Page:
The spectacular results of these aggressive tactics themselves played an important part in their success, since they ensured that morale remained high. Faith in Charles’s powers as a general and a feeling of superiority towards other armies took root. Belief in the king, trust in the providential protection of a Lutheran God and the confidence which stemmed from an unbroken run of success drove Sweden’s armies forward. Charles’s oft-criticised insistence on leading from the front and exposing himself to danger helped strengthen this belief: his preservation from harm, especially given the mounting toll of men killed or wounded at his side, seemed to confirm that he enjoyed divine protection.
Battle of Fraustadt
Battle of Fraustadt 1706 scenario for Pike & Shot
Here are the design notes;
1) According to the map on Tacitus’ site all the Saxon artillery pieces seem to have been battalion guns. They were 3 pounders located between the gaps in the infantry battalions in the front line. Therefore I have not given other battalions light guns. The Swedes do not seem to have had any artillery, which seems very odd to me, but I have decided to represent their battalions without light guns.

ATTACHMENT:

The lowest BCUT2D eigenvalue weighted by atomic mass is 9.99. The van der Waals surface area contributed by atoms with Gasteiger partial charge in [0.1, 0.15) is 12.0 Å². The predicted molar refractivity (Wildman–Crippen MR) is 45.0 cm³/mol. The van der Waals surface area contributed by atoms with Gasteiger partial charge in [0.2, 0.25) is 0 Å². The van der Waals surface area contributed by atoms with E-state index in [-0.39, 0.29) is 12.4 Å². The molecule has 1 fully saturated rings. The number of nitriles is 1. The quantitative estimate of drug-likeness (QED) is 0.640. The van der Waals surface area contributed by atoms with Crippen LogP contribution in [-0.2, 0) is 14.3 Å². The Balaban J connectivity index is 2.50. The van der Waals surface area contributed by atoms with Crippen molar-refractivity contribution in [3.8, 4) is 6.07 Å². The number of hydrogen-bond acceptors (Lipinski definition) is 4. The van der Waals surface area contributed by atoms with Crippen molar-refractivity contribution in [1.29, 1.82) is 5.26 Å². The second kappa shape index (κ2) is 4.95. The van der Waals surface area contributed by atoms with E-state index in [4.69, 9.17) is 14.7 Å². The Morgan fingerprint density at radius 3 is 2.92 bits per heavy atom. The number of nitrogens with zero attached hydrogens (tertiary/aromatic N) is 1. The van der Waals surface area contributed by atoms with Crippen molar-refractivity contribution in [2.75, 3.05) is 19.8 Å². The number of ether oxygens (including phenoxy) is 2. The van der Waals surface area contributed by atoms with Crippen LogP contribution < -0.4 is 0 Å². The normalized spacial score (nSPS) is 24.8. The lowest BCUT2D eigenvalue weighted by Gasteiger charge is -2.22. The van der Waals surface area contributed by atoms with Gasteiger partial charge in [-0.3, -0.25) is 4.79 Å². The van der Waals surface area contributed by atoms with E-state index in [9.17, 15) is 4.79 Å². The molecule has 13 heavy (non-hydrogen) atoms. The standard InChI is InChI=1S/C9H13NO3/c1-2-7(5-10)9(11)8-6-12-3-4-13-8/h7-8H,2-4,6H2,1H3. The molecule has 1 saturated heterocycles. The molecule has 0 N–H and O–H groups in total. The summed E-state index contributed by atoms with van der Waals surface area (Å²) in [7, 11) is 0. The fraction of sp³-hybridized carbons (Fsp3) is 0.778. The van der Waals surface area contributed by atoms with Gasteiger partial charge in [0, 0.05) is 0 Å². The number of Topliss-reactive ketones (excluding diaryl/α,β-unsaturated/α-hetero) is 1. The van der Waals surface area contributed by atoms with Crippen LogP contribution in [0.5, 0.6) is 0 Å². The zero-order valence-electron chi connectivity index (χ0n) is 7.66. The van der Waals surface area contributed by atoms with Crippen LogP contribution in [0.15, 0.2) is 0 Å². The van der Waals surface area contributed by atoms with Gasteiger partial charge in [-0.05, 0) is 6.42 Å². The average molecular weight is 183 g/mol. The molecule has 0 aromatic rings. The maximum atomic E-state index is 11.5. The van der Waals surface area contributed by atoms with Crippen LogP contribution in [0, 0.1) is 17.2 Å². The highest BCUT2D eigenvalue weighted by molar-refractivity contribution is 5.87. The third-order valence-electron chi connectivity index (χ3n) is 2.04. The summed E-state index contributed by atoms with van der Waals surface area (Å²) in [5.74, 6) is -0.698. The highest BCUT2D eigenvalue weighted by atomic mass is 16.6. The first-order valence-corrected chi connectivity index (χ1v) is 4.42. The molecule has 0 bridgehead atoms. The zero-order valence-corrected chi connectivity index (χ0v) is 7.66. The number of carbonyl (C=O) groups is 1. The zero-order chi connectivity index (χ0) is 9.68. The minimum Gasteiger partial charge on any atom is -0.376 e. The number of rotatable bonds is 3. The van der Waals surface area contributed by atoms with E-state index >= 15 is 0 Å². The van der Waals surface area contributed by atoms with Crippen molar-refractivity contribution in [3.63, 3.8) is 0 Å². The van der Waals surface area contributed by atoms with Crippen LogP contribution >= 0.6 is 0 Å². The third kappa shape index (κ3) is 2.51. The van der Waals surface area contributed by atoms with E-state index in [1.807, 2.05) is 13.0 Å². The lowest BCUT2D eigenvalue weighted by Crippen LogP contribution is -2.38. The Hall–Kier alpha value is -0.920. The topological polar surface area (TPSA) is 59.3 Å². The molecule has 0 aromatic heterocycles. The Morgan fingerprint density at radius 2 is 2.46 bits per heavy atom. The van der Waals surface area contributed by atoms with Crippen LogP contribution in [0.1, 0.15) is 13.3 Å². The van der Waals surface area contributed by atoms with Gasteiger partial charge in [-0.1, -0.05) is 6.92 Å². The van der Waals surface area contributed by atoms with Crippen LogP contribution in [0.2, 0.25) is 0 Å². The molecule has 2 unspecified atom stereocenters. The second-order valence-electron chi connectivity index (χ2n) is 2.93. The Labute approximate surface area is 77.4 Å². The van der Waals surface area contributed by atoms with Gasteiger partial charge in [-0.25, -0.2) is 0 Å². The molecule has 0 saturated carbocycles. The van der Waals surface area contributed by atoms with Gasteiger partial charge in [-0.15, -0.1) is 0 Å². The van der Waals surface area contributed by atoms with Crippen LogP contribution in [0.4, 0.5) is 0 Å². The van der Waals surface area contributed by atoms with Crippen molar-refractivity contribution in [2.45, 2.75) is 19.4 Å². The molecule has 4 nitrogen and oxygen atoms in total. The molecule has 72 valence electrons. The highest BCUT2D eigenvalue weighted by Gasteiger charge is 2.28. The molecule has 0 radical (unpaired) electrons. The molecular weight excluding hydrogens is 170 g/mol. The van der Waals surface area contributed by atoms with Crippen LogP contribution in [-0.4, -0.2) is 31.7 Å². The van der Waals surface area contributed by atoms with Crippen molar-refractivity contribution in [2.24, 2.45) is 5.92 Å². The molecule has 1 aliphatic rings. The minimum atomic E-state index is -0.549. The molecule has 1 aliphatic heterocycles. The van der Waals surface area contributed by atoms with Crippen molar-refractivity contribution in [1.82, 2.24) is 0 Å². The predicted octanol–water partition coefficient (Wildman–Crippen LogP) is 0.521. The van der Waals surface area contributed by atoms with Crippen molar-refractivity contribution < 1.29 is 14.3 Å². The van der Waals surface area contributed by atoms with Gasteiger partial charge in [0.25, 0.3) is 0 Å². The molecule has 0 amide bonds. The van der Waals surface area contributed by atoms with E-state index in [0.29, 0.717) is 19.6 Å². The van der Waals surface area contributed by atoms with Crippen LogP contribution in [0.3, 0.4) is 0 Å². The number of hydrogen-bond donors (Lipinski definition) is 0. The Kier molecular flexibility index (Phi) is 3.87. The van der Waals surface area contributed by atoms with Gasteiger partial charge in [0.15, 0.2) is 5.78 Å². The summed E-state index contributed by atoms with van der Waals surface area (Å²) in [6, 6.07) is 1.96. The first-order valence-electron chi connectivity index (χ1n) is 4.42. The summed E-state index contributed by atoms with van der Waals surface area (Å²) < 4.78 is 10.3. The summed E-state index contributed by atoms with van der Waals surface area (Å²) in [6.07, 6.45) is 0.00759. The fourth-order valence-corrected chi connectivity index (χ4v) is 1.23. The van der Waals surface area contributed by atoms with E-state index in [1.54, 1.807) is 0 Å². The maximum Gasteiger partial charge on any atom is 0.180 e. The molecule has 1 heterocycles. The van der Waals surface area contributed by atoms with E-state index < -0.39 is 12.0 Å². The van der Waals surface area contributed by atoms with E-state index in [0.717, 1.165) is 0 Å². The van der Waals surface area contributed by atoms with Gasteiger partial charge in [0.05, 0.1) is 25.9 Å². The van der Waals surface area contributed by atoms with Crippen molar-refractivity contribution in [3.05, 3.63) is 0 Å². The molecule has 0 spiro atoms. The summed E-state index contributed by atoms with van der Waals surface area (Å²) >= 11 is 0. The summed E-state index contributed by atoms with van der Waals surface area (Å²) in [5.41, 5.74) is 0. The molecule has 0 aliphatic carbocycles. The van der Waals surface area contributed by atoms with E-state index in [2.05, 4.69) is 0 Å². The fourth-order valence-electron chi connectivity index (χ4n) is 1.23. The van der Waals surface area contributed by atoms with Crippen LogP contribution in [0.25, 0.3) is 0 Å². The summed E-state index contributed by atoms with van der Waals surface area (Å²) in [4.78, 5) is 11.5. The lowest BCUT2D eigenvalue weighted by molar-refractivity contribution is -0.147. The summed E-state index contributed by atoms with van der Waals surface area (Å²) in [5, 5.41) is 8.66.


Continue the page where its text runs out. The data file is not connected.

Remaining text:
2) The Russian Infantry battalions are represented in red coats. This is because on the day of battle they were ordered to turn their coats inside out, so that the red lining showed, to make them look like regular Saxon infantry. Schulenberg (and the Swedes) believed that they were inferior to his Saxon infantry, and did not want the Swedes to identify them in his line of battle and so single them out for attack.
3) I have reduced all infantry units (except Swedes) using less sophisticated firing techniques to 80% Musket. As the Swedes have the Salvo capability, they are already reduced at short range and if I reduce their Salvo percentage that would affect their impact capability.
4) I have created the Chevaux De Frise by renaming the light fortification as low wall, and modding the texture .dds file to show Chevaux De Frise. The effect in the game is the same as a low wall. Unfortunately, they cannot be moved.
5) This scenario uses the RBS socket bayonet mod, which also allows Swedish salvo infantry to charge cavalry.
6) The scenario uses Adebar’s Winter (No snow) objects, combined with his Winter (Snow) tiles, slightly modified by me to give a less snowy appearance.
7) Difficulty Rating; Medium
8) Sideicons are as follows;
Swedish; General Carl Gustav Rehnskiöld, commanded at this battle.
Saxon; General Johann Matthias von der Schulenburg, commanded the Saxon army at the battle.